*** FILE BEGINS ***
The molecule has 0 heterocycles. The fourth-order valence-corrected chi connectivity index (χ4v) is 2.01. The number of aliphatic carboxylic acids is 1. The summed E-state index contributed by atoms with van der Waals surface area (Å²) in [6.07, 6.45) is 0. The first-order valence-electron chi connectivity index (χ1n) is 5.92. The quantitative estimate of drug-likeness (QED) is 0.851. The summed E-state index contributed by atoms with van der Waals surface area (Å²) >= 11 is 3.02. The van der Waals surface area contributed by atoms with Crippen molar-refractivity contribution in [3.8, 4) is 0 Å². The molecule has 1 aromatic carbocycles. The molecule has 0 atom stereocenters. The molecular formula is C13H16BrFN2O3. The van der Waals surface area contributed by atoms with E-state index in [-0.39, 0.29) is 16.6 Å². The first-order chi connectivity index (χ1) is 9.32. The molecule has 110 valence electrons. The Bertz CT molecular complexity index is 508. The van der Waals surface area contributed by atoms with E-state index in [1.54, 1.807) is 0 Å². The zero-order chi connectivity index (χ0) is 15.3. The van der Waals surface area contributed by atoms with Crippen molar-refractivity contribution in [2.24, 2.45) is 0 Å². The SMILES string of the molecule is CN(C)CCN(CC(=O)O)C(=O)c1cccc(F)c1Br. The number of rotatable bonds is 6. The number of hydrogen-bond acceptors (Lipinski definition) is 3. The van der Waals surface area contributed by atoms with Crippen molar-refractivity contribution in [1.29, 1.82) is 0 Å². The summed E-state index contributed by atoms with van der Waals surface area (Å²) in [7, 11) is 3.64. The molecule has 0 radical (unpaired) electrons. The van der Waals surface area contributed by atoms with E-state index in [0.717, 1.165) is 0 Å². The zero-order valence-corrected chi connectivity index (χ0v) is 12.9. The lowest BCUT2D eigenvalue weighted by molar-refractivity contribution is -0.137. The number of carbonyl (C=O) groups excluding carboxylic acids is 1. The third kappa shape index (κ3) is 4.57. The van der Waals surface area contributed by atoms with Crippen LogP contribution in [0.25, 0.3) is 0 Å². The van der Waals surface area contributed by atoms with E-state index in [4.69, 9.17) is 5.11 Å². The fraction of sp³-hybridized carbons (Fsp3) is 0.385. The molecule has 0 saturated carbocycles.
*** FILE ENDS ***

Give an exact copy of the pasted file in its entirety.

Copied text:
The molecule has 0 heterocycles. The fourth-order valence-corrected chi connectivity index (χ4v) is 2.01. The number of aliphatic carboxylic acids is 1. The summed E-state index contributed by atoms with van der Waals surface area (Å²) in [6.07, 6.45) is 0. The first-order valence-electron chi connectivity index (χ1n) is 5.92. The quantitative estimate of drug-likeness (QED) is 0.851. The summed E-state index contributed by atoms with van der Waals surface area (Å²) >= 11 is 3.02. The van der Waals surface area contributed by atoms with Crippen molar-refractivity contribution in [3.8, 4) is 0 Å². The molecule has 1 aromatic carbocycles. The molecule has 0 atom stereocenters. The molecular formula is C13H16BrFN2O3. The van der Waals surface area contributed by atoms with E-state index in [-0.39, 0.29) is 16.6 Å². The first-order chi connectivity index (χ1) is 9.32. The molecule has 110 valence electrons. The Bertz CT molecular complexity index is 508. The van der Waals surface area contributed by atoms with E-state index in [1.54, 1.807) is 0 Å². The zero-order chi connectivity index (χ0) is 15.3. The van der Waals surface area contributed by atoms with Crippen molar-refractivity contribution in [2.24, 2.45) is 0 Å². The SMILES string of the molecule is CN(C)CCN(CC(=O)O)C(=O)c1cccc(F)c1Br. The number of rotatable bonds is 6. The number of hydrogen-bond acceptors (Lipinski definition) is 3. The van der Waals surface area contributed by atoms with Crippen molar-refractivity contribution in [1.29, 1.82) is 0 Å². The summed E-state index contributed by atoms with van der Waals surface area (Å²) in [7, 11) is 3.64. The molecule has 0 radical (unpaired) electrons. The van der Waals surface area contributed by atoms with E-state index in [0.717, 1.165) is 0 Å². The zero-order valence-corrected chi connectivity index (χ0v) is 12.9. The lowest BCUT2D eigenvalue weighted by molar-refractivity contribution is -0.137. The number of carbonyl (C=O) groups excluding carboxylic acids is 1. The third kappa shape index (κ3) is 4.57. The van der Waals surface area contributed by atoms with Crippen LogP contribution in [0.25, 0.3) is 0 Å². The van der Waals surface area contributed by atoms with E-state index in [4.69, 9.17) is 5.11 Å². The fraction of sp³-hybridized carbons (Fsp3) is 0.385. The molecule has 0 saturated carbocycles.